New York is a union state and organized labor is the backbone of our state’s construction industry. With over 3,000 workers who built One World Trade Center, to the thousands who constructed the brand-new UBS Arena, the Long Island Rail Road’s Third Track project, and the new Tappan Zee Bridge, to those who are working to build the Micron Chip Plant in Central New York, as well as the new Buffalo Bills Stadium, the Empire State was built and is still being built today by proud union tradespeople.
But much like every other industry, the Building Trades were harshly impacted by the COVID-19 pandemic. In 2020, New York State lost over 44,000 construction jobs – the worst annual decline in over 25 years. Now, three years after COVID-19 hit our state, New York construction jobs continue to lag well behind other states and there is a real concern about the future. In fact, an analysis done by the U.S. Bureau of Labor Statistics found New York State ranks the 49th worst in the country for construction unemployment rates. Given these facts, many have questioned whether the number of strong, good-paying union jobs in New York will ever come back to their pre-pandemic numbers.
We cannot allow the current reality of union labor in New York State to become our new status quo. Instead, our leaders have an obligation to support projects that will get union workers back on the job. Right now, decision makers in Albany have an opportunity to do just this – and give union workers across the state another shot in the arm – by approving a project to modernize Belmont Park on Long Island.
This once-in-a-generation, $455 million project would generate over $1 billion in economic impact during construction – and create 3,700 construction-related jobs. Critically, the group in charge of this project, the New York Racing Association (NYRA), is a strong ally of labor and already has contracts with dozens of unions. NYRA now employs more than 500 unionized workers and has made a solid commitment that will make sure the new Belmont Park is built with union labor.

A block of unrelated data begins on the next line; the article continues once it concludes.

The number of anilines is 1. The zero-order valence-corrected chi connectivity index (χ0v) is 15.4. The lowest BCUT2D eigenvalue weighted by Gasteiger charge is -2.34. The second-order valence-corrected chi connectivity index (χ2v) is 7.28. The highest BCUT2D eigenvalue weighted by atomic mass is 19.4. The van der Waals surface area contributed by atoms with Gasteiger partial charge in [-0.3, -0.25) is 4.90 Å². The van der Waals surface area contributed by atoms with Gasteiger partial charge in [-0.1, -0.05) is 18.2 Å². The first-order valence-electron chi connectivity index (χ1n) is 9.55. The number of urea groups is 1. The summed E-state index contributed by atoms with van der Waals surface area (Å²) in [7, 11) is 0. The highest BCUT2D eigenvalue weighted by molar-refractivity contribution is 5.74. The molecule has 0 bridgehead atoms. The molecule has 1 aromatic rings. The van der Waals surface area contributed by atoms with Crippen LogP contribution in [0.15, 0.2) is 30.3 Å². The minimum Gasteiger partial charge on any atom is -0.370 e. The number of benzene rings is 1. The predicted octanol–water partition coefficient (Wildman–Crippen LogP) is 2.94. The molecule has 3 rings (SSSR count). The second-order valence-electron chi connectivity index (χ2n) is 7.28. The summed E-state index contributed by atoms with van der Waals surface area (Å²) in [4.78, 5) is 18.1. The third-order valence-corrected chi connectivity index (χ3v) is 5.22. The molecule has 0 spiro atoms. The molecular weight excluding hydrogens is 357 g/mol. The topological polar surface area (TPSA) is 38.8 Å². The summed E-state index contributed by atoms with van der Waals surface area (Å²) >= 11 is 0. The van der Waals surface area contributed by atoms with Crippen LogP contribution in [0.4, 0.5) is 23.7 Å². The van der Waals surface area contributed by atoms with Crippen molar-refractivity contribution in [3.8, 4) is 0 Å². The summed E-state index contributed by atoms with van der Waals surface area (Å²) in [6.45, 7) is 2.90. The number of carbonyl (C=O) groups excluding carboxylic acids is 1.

But that is not all. On top of the 3,700 one-time construction jobs, modernizing this historic racing venue and building the world-class sports destination New Yorkers deserve will support thousands of more workers long term. That includes union tradespeople like carpenters, electricians, steamfitters, and plumbers who work at Belmont Park – and rely on this facility for their livelihoods.
That’s why I joined over 100 union members, farmers, and other workers to rally for the project in Albany earlier this month. And it’s why I am proud to stand alongside my union brothers and sisters at labor unions across the city, in urging decision makers to make the right call for our industry and support this project.
As we head into the final stretch of this year’s budget season, Albany lawmakers should listen to their constituents and recognize how modernizing Belmont Park will lift up union workers and provide a critical boost to New York’s economy. The project will not just secure a strong future of horse racing in New York State, but a strong future for organized labor.
Anthony Villa is Business Manager & President of the North Atlantic States Regional Council of Carpenters Local 290.
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